Hashing is the technique used for performing almost constant time search in case of insertion, deletion and find operation. The essence of hashing is to facilitate the next level searching method when compared with the linear or binary search. Hashing is the solution that can be used in almost all such situations and performs extremely well compared to above data structure like Array, Linked List, Balanced Binary search Tree.
Hash Function: A function that converts a given big phone number to a small practical integer value. The mapped integer value is used as an index in hash table. In simple terms, a hash function maps a big number or string to a small integer that can be used as index in hash table.
A good hash function should have following properties
1) Efficiently computable.
2) Should uniformly distribute the keys (Each table position equally likely for each key)
For example for phone numbers a bad hash function is to take first three digits. A better function is consider last three digits. Please note that this may not be the best hash function. There may be better ways.
Hash Table: This table is an array of constant size which depends on applications. The hash table contains key values with pointers to the corresponding records. The basic idea is to place key value into location in the hash table and this location will be calculated from the key value itself. The one to one correspondence between the key value and index in the hash table is known as hashing. The ideal hash table structure is merely an array of some fixed size, containing the items. A stored item needs to have a data member, called key, that will be used in computing the index value for the item.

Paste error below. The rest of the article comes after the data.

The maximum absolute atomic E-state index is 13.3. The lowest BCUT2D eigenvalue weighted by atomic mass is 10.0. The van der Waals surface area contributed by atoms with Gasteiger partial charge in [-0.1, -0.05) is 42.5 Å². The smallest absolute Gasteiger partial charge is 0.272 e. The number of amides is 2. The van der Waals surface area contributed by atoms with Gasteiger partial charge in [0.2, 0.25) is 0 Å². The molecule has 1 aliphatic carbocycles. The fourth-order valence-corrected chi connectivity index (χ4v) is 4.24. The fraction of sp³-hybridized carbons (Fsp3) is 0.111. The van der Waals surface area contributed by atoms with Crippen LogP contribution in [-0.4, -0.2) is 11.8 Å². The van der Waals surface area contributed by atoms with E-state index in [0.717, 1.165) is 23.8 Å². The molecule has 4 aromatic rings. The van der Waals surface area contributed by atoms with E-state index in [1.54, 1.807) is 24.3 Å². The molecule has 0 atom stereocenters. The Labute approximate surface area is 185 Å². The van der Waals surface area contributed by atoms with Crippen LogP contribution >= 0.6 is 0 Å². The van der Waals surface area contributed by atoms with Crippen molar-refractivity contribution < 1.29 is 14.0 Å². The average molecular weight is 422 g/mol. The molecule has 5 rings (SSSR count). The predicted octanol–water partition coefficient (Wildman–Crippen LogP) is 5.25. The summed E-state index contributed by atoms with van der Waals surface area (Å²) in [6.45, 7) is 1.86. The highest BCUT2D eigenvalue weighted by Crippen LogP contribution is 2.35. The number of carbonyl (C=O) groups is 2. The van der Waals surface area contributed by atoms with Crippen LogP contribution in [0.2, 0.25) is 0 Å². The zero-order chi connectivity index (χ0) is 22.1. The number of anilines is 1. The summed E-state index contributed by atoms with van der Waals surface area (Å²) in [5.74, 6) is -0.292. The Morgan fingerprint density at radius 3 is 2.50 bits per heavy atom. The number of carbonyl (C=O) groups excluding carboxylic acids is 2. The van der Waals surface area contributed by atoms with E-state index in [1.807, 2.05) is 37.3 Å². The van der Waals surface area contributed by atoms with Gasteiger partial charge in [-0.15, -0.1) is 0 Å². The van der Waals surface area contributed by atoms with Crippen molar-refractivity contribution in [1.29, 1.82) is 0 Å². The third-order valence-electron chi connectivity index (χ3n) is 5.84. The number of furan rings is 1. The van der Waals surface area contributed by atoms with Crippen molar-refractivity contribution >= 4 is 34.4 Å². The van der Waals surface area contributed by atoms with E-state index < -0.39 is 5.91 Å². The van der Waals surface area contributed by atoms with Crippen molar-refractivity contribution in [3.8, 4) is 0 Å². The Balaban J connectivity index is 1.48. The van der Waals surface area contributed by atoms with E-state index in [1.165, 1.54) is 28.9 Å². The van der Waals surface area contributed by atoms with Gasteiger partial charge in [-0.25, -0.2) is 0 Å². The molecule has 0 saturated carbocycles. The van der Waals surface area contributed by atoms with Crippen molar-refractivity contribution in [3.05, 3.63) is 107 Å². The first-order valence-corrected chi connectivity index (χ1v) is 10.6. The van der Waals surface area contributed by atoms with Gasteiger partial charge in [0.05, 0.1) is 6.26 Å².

Key could be an integer, a string, etc
a name or Id that is a part of a large employee structure
The size of the array is TableSize.
The items that are stored in the hash table are indexed by values from 0 to TableSize – 1.
Each key is mapped into some number in the range 0 to TableSize – 1.
The mapping is called a hash function.
Collision Handling: Since a hash function gets us a small number for a big key, there is possibility that two keys result in same value. The situation where a newly inserted key maps to an already occupied slot in hash table is called collision and must be handled using some collision handling technique. Following are the ways to handle collisions:
- Chaining: The idea is to make each cell of hash table point to a linked list of records that have same hash function value. Chaining is simple, but requires additional memory outside the table.
- Open Addressing: In open addressing, all elements are stored in the hash table itself. Each table entry contains either a record or NIL. When searching for an element, we one by one examine table slots until the desired element is found or it is clear that the element is not in the table. Some common Open Addressing methods
- Linear probing
- Quadratic probing
- Double hashing